Digital humor and the articulation of locality in an age of global flows

Lillian Boxman-Shabtai*, Limor Shifman

*Corresponding author for this work

Research output: Contribution to journalArticlepeer-review

6 Scopus citations


This paper uses the lens of internet-based humor to examine how, amidst massive global flows of content, young Israelis articulate a sense of local-national affinity. We analyzed verbal and visual comic email forwards to trace: (a) the extent to which Israelis share local versus global content and (b) the means through which national affinity is conveyed. Results show that while Israelis' humorous diet is mainly non-local, a pervasive use of the Hebrew vernacular plays an important role in creating local affinity. Our analysis yielded five discursive frames that mark locality in humor: presumed locality, dramatized locality, ex(im)ported localization, clandestine localization, and conspicuous localization. We conclude by offering a typology that locates these frames along three analytical axes: origin, explicitness and diversity. The combination of these frames and axes suggests a nuanced map of comic global-local interplays and offers a model for future comparative research.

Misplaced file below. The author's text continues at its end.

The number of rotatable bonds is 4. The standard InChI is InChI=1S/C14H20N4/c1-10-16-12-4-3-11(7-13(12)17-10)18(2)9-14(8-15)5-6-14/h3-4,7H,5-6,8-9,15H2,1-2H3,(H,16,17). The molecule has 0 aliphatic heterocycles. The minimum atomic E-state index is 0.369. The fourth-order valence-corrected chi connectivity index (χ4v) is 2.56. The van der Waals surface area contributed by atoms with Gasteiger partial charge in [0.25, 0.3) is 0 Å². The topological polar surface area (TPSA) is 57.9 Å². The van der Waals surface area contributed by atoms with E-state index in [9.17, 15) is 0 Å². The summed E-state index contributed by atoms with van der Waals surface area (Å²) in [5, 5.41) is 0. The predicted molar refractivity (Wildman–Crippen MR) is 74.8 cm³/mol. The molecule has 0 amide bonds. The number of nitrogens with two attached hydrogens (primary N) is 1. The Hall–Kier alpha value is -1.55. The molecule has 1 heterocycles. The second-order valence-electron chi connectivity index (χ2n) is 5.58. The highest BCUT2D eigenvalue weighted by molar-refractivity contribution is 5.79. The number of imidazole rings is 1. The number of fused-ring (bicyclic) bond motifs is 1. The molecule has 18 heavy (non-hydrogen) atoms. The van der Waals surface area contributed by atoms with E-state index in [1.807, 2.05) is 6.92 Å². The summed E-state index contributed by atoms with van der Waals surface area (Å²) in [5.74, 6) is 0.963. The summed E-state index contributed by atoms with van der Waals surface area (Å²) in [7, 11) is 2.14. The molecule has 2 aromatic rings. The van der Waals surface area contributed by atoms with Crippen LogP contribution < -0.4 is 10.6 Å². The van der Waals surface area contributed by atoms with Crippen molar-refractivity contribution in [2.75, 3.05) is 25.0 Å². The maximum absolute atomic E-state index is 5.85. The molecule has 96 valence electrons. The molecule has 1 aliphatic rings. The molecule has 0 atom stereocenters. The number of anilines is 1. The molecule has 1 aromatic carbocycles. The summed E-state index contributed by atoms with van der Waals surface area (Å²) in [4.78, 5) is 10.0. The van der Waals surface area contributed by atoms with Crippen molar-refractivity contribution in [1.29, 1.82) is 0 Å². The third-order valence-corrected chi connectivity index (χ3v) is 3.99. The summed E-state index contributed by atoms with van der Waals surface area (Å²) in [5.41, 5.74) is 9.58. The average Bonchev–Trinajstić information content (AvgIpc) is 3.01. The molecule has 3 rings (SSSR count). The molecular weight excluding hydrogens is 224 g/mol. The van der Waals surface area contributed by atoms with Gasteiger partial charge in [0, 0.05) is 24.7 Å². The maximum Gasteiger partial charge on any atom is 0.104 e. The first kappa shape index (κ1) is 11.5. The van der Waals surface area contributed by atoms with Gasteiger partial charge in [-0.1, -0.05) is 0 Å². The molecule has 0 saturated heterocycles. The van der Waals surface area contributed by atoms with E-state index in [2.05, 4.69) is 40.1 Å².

Original languageAmerican English
Pages (from-to)1-24
Number of pages24
Issue number1
StatePublished - 1 Feb 2016

Bibliographical note

Publisher Copyright:
© 2016 by De Gruyter Mouton.


  • Israel
  • globalization
  • localization
  • national identity
  • visual humor


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